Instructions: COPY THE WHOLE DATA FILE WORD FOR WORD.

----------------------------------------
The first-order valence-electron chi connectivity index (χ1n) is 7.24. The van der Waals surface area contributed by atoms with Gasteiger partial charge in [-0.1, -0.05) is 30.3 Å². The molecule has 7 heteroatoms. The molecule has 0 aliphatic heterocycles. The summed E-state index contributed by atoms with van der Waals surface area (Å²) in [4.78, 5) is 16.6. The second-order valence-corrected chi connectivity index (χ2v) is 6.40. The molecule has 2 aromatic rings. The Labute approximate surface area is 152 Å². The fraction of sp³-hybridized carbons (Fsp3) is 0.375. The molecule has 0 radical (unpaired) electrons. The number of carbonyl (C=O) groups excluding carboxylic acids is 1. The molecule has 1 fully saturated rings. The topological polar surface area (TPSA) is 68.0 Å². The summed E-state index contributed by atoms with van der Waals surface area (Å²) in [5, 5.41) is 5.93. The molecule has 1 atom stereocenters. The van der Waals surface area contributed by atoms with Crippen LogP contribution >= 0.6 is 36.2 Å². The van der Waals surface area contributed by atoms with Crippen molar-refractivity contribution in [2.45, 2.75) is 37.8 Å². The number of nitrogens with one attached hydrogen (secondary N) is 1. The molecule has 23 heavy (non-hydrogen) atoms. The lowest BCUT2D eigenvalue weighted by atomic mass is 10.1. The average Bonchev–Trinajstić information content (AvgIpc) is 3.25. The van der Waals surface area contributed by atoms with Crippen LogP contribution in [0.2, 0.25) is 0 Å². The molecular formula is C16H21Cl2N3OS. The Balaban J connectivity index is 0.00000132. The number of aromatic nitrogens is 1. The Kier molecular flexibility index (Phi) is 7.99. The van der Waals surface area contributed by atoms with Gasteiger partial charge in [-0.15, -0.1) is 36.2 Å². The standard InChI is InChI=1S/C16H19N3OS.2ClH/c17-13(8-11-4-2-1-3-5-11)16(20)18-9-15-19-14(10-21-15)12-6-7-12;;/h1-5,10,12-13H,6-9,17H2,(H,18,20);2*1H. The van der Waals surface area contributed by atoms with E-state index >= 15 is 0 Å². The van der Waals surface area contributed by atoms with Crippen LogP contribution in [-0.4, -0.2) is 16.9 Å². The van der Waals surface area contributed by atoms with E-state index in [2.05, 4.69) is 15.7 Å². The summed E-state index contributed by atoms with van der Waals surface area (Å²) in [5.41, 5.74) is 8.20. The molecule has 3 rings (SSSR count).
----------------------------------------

The first-order valence-electron chi connectivity index (χ1n) is 7.24. The van der Waals surface area contributed by atoms with Gasteiger partial charge in [-0.1, -0.05) is 30.3 Å². The molecule has 7 heteroatoms. The molecule has 0 aliphatic heterocycles. The summed E-state index contributed by atoms with van der Waals surface area (Å²) in [4.78, 5) is 16.6. The second-order valence-corrected chi connectivity index (χ2v) is 6.40. The molecule has 2 aromatic rings. The Labute approximate surface area is 152 Å². The fraction of sp³-hybridized carbons (Fsp3) is 0.375. The molecule has 0 radical (unpaired) electrons. The number of carbonyl (C=O) groups excluding carboxylic acids is 1. The molecule has 1 fully saturated rings. The topological polar surface area (TPSA) is 68.0 Å². The summed E-state index contributed by atoms with van der Waals surface area (Å²) in [5, 5.41) is 5.93. The molecule has 1 atom stereocenters. The van der Waals surface area contributed by atoms with Crippen LogP contribution >= 0.6 is 36.2 Å². The van der Waals surface area contributed by atoms with Crippen molar-refractivity contribution in [2.45, 2.75) is 37.8 Å². The number of nitrogens with one attached hydrogen (secondary N) is 1. The molecule has 23 heavy (non-hydrogen) atoms. The lowest BCUT2D eigenvalue weighted by atomic mass is 10.1. The average Bonchev–Trinajstić information content (AvgIpc) is 3.25. The van der Waals surface area contributed by atoms with Crippen LogP contribution in [0.2, 0.25) is 0 Å². The molecular formula is C16H21Cl2N3OS. The Balaban J connectivity index is 0.00000132. The number of aromatic nitrogens is 1. The Kier molecular flexibility index (Phi) is 7.99. The van der Waals surface area contributed by atoms with Gasteiger partial charge in [-0.15, -0.1) is 36.2 Å². The standard InChI is InChI=1S/C16H19N3OS.2ClH/c17-13(8-11-4-2-1-3-5-11)16(20)18-9-15-19-14(10-21-15)12-6-7-12;;/h1-5,10,12-13H,6-9,17H2,(H,18,20);2*1H. The van der Waals surface area contributed by atoms with E-state index >= 15 is 0 Å². The van der Waals surface area contributed by atoms with Crippen LogP contribution in [-0.4, -0.2) is 16.9 Å². The van der Waals surface area contributed by atoms with E-state index in [2.05, 4.69) is 15.7 Å². The summed E-state index contributed by atoms with van der Waals surface area (Å²) in [5.41, 5.74) is 8.20. The molecule has 3 rings (SSSR count).